The best part of the Delhi tour was what we did off-tour--when we visited Old Delhi.  This area of town is "off limits" to our tour company as it is very congested, not "freshly scrubbed," the laws of physics would not permit a tour bus to navigate, and there have been some "issues."  (Those who read our blog last year know that we did a private tour of the favellas in Rio; this was comparable.)   Anyway, Wendy was not going to leave town without doing this, so we did.  It was amazing. 

As it was Sunday, the markets were doing a brisk business. The streets were teeming with humanity, tuk tuks, bicycle-rickshaws, cars and taxis, and we even saw some goats running around! No cows however, as our guide told us that the law was changed a few years ago prohibiting cows from running loose in Delhi.  While tooling around, we heard the call to worship from Jama Masjid, India's largest mosque(with capacity for 20,000 worshipers).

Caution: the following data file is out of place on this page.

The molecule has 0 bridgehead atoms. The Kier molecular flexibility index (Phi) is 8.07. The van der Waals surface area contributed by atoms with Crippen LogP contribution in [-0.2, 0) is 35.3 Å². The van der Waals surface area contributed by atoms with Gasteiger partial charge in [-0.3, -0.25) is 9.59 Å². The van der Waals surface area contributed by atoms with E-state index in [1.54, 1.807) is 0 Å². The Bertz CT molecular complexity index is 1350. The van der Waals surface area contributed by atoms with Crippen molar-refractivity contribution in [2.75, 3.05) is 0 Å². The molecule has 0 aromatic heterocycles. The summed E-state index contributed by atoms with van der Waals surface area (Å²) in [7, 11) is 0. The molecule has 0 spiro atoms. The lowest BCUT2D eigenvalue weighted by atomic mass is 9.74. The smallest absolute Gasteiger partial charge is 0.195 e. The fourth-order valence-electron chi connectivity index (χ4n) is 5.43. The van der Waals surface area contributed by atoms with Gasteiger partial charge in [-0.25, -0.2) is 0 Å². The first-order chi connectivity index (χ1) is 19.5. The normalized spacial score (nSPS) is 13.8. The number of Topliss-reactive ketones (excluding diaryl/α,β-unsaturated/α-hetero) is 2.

Wayne stepped out of the car to take a picture but we did not go in.  In this part of the city, the population is 80% Muslims. To this point, we had noticed a distinct bias against the Muslims in comments made by our local tour guide and driver (both Hindus). And, indeed, we have been interpreting "it's not safe" as code for "there are too many Muslims there."  We pressed the concierge on this as it was disconcerting at best.  She (who is is also Hindu) said that the Muslims are an integral part of Indian society and culture. With obvious pain she said that her country and the world is being held hostage by a few people. "Not all Muslims are terrorists, but all terrorists are Muslims" is how she put it. Whether or not this is actually true is besides the point, we were thrilled to see Old Delhi, get a glimpse of the mosque, and get a feel for the community.

By coincidence, there is a story in today's Times of India about Delhi, as it prepares to celebrate 100 years as the nation's capital.